Johann Wolfgang von Goethe, Faust: A Tragedy, trans. Walter Arndt, ed. Cyrus Hamlin, 2nd edition (NewYork: W. W. Norton & Company, 2001).
Goethe’s Faust has been on my reading list for a long time. I finally got through it, and it was nothing like I expected. My exposure to Faust has been through music and music history. I know of the scene “Gretchen am Spinnrade” because of Schubert’s setting of it. I have encountered the character of Faust and the purported meanings of the play through a multitude of readings on various aspects of music history. I never found the time to engage the original itself, though.
The play consists of two parts. The first was finished in 1808, and is the story I expected. The second part wasn’t finished until the year Goethe died in 1832 and was published posthumously. It’s in this part that things took multiple completely unexpected narrative turns until the final act returned to what seemed to me to be the main narrative thread (though with a non-traditional ending). You’ll note there is no rating. Literary works like this require more than a single read through before forming judgments. I found the second part confusing and at times difficult to slog through. This Norton critical edition helped a great deal, explicating some of the twists and turns and offering insights into how they can be understood. What I didn’t discover until after I had finished reading it was that the play was originally intended as a “closet drama”—one not intended for the stage but for solitary reading. As I read scenes with griffins, sphinxes, giant ants (yes, you read that right), and even a scene where a mountain is birthed from the stage, I couldn’t help wondering how on earth this would be presented on stage. Apparently it has been produced, but I’m not sure if those performances included the crazier scenes of the second part.
Like any work of literature, it places significant demands on the reader. Modern readers will particularly struggle, being so unfamiliar with the sources of the ubiquitous allusions. I’m simply not in a position to offer any real judgment on its literary merit. I certainly enjoyed most of the read, and I’m glad I finally tackled it, but it will take time and study beyond my current resources to really understand it. This particular edition includes a number of essays at the back that provide some fascinating critical views on the play. I won’t even attempt a synopsis here. There’s far too much going on. Google will provide you with the overview.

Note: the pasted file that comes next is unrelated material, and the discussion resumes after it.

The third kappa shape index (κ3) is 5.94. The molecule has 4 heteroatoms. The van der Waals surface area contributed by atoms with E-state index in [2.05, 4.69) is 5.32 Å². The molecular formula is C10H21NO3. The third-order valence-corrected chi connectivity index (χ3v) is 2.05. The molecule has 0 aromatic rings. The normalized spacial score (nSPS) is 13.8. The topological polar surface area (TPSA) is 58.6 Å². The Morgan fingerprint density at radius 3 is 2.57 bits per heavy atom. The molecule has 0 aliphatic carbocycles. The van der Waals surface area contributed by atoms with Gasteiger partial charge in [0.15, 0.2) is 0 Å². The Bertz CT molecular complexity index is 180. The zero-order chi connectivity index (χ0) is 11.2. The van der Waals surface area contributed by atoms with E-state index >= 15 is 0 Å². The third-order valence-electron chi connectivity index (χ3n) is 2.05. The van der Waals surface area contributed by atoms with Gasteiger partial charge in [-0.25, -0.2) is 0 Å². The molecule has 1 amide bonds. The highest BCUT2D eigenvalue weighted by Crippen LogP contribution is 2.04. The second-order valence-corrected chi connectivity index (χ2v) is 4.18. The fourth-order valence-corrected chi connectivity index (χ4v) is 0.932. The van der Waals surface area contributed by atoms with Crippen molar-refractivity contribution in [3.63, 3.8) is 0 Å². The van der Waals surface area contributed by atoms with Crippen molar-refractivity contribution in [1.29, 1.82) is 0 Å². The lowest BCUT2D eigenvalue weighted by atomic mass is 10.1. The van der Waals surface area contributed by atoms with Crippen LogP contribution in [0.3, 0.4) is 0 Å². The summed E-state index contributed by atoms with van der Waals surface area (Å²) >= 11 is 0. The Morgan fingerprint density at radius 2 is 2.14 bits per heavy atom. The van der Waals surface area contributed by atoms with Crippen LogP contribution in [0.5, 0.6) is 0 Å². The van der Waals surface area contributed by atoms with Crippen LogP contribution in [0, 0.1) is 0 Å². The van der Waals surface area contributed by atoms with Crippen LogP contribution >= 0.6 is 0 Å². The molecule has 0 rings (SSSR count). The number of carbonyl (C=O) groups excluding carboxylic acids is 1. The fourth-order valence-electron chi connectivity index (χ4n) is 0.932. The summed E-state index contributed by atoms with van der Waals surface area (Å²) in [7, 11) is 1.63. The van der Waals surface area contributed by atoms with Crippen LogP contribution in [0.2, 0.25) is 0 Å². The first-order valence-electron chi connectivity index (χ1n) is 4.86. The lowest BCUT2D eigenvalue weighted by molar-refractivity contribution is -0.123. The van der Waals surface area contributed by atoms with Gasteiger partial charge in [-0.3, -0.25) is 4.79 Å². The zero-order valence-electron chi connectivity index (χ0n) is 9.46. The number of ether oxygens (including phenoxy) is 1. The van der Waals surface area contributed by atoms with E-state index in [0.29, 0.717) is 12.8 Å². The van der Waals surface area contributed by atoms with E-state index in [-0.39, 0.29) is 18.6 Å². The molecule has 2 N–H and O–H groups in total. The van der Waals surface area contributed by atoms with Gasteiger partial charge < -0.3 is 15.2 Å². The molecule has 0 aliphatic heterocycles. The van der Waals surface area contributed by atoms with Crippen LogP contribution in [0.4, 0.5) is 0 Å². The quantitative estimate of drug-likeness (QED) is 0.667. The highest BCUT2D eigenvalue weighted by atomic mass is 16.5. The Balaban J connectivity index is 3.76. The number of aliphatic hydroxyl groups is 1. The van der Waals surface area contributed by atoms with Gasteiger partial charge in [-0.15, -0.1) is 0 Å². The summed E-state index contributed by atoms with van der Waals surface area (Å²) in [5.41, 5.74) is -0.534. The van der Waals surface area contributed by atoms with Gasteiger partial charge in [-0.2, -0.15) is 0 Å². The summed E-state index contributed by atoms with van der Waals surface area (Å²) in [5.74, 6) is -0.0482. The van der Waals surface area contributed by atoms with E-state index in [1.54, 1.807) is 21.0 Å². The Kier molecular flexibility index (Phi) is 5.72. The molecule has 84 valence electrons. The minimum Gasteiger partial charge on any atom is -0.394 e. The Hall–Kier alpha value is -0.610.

In light of all my Wendell Berry reading of late, a particular exchange jumped out at me. It occurs between Faust and Mephistopheles shortly after the bargain has been struck. It is the scene “Witch’s Kitchen” in which Mephistopheles takes Faust to visit a witch for a potion to make him younger. Once there, he begins to have second thoughts. Here are the opening lines (2337–2365):
Faust. I find this magic-mongery abhorrent;
And I am to be cured, you warrant,
In this hotchpotch of lunacy?
Do I seek counsel from some skirted quack?
Will this absurd swill-cookery
Charm thirty winters off my back?
If that’s your best, then woe is me!
My hopes already seem confounded.
Might there not be some balm, some remedy
By nature or a noble mind compounded?
Mephistopheles. The know-it-all, as always! Look—
True, nature’s way to youth is apter;
However, that comes in a different book, and it’s a curious chapter.
Faust. I want to know it.
Mephistopheles. Very well; it comes your way
Without physician, gold, or magic-rigging:
Go out into the fields, today, Fall to a hoeing, digging,
Contain yourself, your mind and mood,
within the narrowest of spheres,
Subsist on uncommingled food,
Live as a beast with beasts and spurn not chores unsung,
In person spread your crop-fields with manure;
This is the best resource, you may be sure,
Through eighty years to stay forever young!
Faust. I am not used to that, to goes against my marrow
To put my hand to hoe or harrow.
A narrow life would suit me not at all.
Mephisotpheles. So back to witching after all.
Two primary themes jump out at me. First, the whole idea of the “quick fix” and how we’re often willing to do, sacrifice, or risk just about anything for instant gratification. Second is this persistent and mistaken equating of narrowness with shallowness, and breadth with depth. I simply don’t buy it. I think it comes down to what your narrow focus is. While, like Faust, I don’t feel I could just go out and be a farmer tomorrow, I think the essence of the agrarian life can still be retained even in the city. A focus on nature, family, and community; a focus on activities that bring one joy; an acknowledgment that we are but a part of a much larger whole, these are things that really can be pursued even in an urban setting. Certainly it is more difficult given the industrial economy we find ourselves in, but I really think it is possible to be “in the world but not of the world.” This is obviously something Faust flatly rejects, instead pursuing lust, knowledge, and power at the expense of any sort of profound connection or relationship.
So, in summary, if you have the literary will, I recommend engaging with this classic work. At the very least, do some cursory readings on the Dr. Faustus legend, it’s multiple retellings, and Goethe’s version of it. You won’t regret it.